PHNOM PENH: Cambodia went to the polls early Sunday in an election set to be easily won by strongman premier Hun Sen after the only credible opposition was dissolved last year, effectively turning the country into a one-party state.
More than eight million voters are registered to cast a ballot in the sixth general election since the United Nations first sponsored polls in 1993, as the country emerged from decades of war.
"All polling stations opened at 7am," a spokesman for the National Election Commission told AFP.
Prime Minister Hun Sen, who has been in office since 1985, was a former member of the hardline Khmer Rouge regime but defected and was installed as leader during the Vietnamese occupation of the 1980s.
His Cambodian People's Party (CPP) has won every election since 1998 and the 65-year-old strongman has been in power for 33 years, trumpeting the peace, stability and economic growth of his years in power.
Analysts will be watching for voter turnout on Sunday in what is essentially a referendum on Hun Sen's popularity, after the rival CNRP were dissolved by a Supreme Court decision last year.
"This election is very important to me, I come to vote because I want happiness, development and peace for the country," said voter Im Chanthan, 54, who said she was "happy" to be casting a ballot in the same polling station as Hun Sen.
Dissatisfaction with corruption and a growing youth population with no memory of the Khmer Rouge helped the Cambodia National Rescue Party (CNRP) win more than 44 percent of the 2013 vote and carve out a similar share in local elections last year.
That success spurred a crackdown by Hun Sen, who accused the opposition CNRP of being involved in a plot to topple the government.
Police last year arrested and charged one of the opposition leaders with treason and the Supreme Court later banned the party.
In the lead-up to Sunday's vote authorities have also hemmed in independent media and NGOs while former opposition members have fled the country in fear.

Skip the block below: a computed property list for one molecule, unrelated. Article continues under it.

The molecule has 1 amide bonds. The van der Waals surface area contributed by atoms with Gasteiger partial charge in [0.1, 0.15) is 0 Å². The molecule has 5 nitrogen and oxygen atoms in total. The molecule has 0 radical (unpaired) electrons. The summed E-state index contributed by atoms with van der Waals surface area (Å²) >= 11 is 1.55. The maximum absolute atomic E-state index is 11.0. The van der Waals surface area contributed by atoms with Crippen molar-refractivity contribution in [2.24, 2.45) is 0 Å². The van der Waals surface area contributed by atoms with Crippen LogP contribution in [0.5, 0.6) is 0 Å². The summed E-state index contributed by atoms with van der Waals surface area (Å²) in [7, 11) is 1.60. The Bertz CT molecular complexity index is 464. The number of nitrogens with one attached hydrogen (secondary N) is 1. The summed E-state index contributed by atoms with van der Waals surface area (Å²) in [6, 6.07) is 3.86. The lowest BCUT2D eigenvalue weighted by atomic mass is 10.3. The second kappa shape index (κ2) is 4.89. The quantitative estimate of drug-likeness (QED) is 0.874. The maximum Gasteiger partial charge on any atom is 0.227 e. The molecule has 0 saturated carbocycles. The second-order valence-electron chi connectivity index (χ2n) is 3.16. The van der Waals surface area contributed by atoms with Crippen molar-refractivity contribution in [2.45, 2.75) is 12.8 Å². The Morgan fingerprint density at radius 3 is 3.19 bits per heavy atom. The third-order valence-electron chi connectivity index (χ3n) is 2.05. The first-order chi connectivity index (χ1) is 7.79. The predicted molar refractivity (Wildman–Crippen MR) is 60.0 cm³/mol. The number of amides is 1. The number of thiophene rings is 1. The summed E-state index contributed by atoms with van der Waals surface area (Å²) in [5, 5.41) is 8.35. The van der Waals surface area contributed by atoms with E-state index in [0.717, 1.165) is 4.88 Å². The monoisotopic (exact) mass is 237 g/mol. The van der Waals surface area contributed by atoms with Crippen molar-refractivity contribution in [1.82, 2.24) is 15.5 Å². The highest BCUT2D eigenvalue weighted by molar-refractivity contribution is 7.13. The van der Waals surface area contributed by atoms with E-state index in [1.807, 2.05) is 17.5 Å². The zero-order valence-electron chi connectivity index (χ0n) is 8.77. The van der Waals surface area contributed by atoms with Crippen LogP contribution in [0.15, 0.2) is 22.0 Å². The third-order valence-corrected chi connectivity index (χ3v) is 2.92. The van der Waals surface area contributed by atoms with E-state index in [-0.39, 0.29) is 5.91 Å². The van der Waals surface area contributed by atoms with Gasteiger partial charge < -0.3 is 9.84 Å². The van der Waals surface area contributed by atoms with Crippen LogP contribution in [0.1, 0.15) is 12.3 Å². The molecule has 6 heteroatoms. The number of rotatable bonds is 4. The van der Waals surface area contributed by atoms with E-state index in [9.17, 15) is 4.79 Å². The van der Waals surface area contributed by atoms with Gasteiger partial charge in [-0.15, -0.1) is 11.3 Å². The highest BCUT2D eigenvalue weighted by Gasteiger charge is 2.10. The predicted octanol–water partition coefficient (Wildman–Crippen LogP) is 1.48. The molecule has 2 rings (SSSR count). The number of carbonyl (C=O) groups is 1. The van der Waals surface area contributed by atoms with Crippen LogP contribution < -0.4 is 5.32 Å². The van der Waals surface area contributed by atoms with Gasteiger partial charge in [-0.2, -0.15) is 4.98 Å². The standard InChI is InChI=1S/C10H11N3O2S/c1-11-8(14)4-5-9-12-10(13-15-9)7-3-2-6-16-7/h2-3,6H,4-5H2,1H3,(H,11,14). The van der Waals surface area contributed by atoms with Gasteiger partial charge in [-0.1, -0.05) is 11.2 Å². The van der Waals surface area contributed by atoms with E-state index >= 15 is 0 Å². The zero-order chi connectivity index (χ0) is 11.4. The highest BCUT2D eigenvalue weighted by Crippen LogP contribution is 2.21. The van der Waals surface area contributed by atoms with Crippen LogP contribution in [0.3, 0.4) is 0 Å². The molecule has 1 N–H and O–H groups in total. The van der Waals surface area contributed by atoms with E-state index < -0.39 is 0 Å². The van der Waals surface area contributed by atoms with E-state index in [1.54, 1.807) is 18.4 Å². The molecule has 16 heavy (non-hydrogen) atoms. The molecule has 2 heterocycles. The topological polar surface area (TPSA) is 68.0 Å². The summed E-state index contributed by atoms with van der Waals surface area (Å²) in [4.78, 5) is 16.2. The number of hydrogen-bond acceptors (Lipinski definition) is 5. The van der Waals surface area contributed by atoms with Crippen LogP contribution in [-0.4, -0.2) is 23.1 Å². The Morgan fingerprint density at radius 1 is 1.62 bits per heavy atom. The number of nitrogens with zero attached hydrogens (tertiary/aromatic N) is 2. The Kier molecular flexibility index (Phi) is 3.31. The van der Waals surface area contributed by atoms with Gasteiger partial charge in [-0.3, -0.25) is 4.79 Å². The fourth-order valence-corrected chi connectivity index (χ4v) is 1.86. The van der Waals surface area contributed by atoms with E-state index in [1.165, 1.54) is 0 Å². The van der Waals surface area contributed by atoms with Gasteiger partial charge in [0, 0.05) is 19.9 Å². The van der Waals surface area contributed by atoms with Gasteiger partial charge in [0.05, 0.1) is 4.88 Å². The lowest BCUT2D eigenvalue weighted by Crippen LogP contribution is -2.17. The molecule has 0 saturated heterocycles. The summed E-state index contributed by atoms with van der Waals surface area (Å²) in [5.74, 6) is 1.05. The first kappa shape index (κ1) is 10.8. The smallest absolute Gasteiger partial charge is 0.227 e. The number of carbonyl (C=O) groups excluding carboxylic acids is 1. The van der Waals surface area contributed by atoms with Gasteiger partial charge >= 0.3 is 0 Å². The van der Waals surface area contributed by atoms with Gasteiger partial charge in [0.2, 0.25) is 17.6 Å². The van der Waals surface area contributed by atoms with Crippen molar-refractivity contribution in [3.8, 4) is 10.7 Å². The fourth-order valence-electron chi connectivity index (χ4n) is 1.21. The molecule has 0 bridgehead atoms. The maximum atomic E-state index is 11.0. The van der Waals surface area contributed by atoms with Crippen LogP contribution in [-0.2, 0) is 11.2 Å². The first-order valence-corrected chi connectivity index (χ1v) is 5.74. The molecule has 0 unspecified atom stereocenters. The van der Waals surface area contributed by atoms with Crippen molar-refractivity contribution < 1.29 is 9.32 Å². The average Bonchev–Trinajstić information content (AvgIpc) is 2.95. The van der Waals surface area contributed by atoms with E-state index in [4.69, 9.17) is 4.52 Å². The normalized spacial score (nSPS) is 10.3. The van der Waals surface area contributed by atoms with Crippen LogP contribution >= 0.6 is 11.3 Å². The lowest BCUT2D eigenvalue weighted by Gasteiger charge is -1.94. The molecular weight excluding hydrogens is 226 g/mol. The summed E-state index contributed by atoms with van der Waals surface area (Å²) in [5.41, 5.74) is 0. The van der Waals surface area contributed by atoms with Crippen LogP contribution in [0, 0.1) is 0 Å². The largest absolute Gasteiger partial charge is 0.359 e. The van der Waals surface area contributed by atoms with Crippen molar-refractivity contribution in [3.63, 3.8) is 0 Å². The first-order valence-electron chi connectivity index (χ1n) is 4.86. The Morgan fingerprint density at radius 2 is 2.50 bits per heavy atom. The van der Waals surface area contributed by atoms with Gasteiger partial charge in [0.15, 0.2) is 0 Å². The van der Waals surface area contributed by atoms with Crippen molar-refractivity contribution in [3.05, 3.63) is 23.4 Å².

The US and EU have pulled funding and assistance for the vote, but Cambodia's staunch ally China has provided support.
- 'Sham election' -
The government says 19 other parties are contesting a democratic poll, but critics say the groups are obscure or newly created to give the poll a veneer of credibility.
Rights groups have slammed the election as a farce and opposition figures have called for a boycott to send a message to the ruling party.
But election authorities have vowed to take action against anyone who urges others not to vote, creating a climate of fear.
Cambodia's leaders have faced international criticism for helping cement what is virtually a one-party state but only limited travel and financial sanctions have been passed by western governments.
Sam Rainy, an opposition leader who lives in self-exile to avoid court cases he says are politically motivated, commended the US House of Representatives for passing the Cambodia Democracy Act earlier in the week.
The act proposes sanctions for members of Hun Sen's inner circle, a tight-knit group of police, army and other officials who have been key to maintaining his long grip on power.
"The timing comes just a few days before Hun Sen is crowned king in a sham election that will be easy to win after he cracked down on civil society, banned the CNRP, imprisoned its president and exiled its leaders, and destroyed the free press," Rainy said, urging the Senate to follow suit.